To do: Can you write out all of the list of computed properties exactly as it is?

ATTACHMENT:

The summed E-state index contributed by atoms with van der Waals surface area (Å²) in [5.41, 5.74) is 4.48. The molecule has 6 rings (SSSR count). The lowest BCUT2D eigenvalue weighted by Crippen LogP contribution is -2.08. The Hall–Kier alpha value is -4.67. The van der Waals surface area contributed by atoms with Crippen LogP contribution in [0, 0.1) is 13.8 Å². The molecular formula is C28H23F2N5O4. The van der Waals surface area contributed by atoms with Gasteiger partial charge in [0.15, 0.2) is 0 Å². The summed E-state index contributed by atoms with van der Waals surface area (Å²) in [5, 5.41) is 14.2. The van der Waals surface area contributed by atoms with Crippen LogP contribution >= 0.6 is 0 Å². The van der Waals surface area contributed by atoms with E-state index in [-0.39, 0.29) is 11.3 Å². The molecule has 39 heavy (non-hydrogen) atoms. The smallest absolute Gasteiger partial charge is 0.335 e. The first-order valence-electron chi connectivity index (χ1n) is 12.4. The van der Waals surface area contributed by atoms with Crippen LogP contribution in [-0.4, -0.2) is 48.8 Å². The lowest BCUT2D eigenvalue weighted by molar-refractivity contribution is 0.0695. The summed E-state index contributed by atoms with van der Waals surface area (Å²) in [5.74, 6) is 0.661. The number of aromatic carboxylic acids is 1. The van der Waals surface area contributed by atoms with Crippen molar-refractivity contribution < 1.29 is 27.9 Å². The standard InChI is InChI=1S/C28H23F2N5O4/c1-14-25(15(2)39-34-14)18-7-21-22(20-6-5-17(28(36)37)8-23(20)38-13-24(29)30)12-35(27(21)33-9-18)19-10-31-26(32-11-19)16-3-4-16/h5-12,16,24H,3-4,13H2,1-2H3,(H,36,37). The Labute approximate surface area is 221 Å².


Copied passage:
The summed E-state index contributed by atoms with van der Waals surface area (Å²) in [5.41, 5.74) is 4.48. The molecule has 6 rings (SSSR count). The lowest BCUT2D eigenvalue weighted by Crippen LogP contribution is -2.08. The Hall–Kier alpha value is -4.67. The van der Waals surface area contributed by atoms with Crippen LogP contribution in [0, 0.1) is 13.8 Å². The molecular formula is C28H23F2N5O4. The van der Waals surface area contributed by atoms with Gasteiger partial charge in [0.15, 0.2) is 0 Å². The summed E-state index contributed by atoms with van der Waals surface area (Å²) in [5, 5.41) is 14.2. The van der Waals surface area contributed by atoms with Crippen LogP contribution >= 0.6 is 0 Å². The van der Waals surface area contributed by atoms with E-state index in [-0.39, 0.29) is 11.3 Å². The molecule has 39 heavy (non-hydrogen) atoms. The smallest absolute Gasteiger partial charge is 0.335 e. The first-order valence-electron chi connectivity index (χ1n) is 12.4. The van der Waals surface area contributed by atoms with Crippen LogP contribution in [-0.4, -0.2) is 48.8 Å². The lowest BCUT2D eigenvalue weighted by molar-refractivity contribution is 0.0695. The summed E-state index contributed by atoms with van der Waals surface area (Å²) in [5.74, 6) is 0.661. The number of aromatic carboxylic acids is 1. The van der Waals surface area contributed by atoms with Crippen molar-refractivity contribution < 1.29 is 27.9 Å². The standard InChI is InChI=1S/C28H23F2N5O4/c1-14-25(15(2)39-34-14)18-7-21-22(20-6-5-17(28(36)37)8-23(20)38-13-24(29)30)12-35(27(21)33-9-18)19-10-31-26(32-11-19)16-3-4-16/h5-12,16,24H,3-4,13H2,1-2H3,(H,36,37). The Labute approximate surface area is 221 Å².